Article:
Our study has several clinical implications. Our findings showed that a more ePLND offers better cancer control outcomes in patients with pT3–pT4 after RP. Given that, and considering the improved risk in facing evident or occult LN metastases in patients with advanced local stage, an ePLND should be offered to patients with preoperatively risk factors in order to improve staging procedure and survival. However, our results cannot answer the clinically relevant question regarding the optimal anatomical extent of ePLND in pT3-T4 patients. Certainly, all these patients should receive an anatomical dissection of all lymphatic tissue in the obturator fossa, as well as along the external and internal iliac vessels. In addition, our results seem to support not only a meticulous and careful dissection of all these areas but also of the presacral and common iliac areas in patients with adverse PCa characteristics, as previously recommended,[23,24] However, such an approach can be only suggested, but not fully supported, by our results. In this context, it should be highlighted that our analyses included only patients with pathologically defined locally advanced disease. Future studies are needed to validate our results in patients with cT3-4 disease as defined by preoperative magnetic resonance imaging. Of note, Muralindhar et al. recently showed that patients with occult T3a disease had less than half the risk of positive margins as compared with those with clinical T3 PCa. However, men with occult T3b disease or high-grade T3a disease had similar risk of positive surgical margins as compared with those with clinical T3 disease. Therefore, identification of these patients with novel imaging modalities, including preoperative magnetic resonance imaging, might have important clinical implications. Finally, the impact of aRT already described in other series was confirmed,[6,7] additionally for the first time our report assesses the impact of ePLND on survival, suggesting that not only local control is important in these patients but also LN invasion could impact on their survival regardless of local control. Our results therefore confirmed previous findings,[8,27] supporting the beneficial impact of aRT on locally advanced PCa.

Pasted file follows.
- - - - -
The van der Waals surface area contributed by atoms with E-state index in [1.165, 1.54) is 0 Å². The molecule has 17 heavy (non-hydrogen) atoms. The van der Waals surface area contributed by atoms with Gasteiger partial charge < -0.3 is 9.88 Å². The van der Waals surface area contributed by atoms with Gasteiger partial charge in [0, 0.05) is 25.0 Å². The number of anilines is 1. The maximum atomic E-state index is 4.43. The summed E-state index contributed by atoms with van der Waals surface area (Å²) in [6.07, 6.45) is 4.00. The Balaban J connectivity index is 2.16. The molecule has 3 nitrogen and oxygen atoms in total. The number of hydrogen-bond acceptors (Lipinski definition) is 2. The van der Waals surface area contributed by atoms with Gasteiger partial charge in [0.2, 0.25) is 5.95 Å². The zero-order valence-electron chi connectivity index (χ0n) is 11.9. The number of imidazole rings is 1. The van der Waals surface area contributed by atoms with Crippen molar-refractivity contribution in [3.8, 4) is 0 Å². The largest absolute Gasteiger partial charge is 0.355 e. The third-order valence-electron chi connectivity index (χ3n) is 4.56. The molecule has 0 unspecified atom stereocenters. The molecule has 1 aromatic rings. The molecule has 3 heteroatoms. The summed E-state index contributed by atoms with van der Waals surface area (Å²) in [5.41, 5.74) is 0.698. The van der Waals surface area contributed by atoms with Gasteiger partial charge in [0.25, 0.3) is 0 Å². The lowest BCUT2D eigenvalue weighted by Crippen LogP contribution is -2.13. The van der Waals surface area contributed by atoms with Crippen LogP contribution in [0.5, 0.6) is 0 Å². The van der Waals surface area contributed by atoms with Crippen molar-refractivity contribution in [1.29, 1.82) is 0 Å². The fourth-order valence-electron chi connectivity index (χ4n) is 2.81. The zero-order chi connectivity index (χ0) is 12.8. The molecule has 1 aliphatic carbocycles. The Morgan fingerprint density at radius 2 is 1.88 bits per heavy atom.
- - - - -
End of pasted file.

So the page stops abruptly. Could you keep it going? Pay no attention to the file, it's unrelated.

Our study is not devoid of limitations. First, our results were derived from retrospective, observational data. Therefore, our findings should be considered in the context of retrospective, observational evidence and warrant prospective, randomized validation. Despite an anatomically defined ePLND was routinely offered when clinically indicated to all the patients undergoing RP in our institution, a fluctuation in the number of RLNs was observed. This might be derived from individual variability related to patient characteristics, previous infections or the technique used by pathologists. Moreover, we were not able to identify patients who received a PLND that included the presacral stations. Therefore, we did not adjust our analyses for this variable. Second, the use of aRT and/or androgen-deprivation therapy was based on the clinical judgment of each treating physician according to patient and cancer characteristics.
Prostate Cancer Prostatic Dis. 2016;19(1):63-67. © 2016 Nature Publishing Group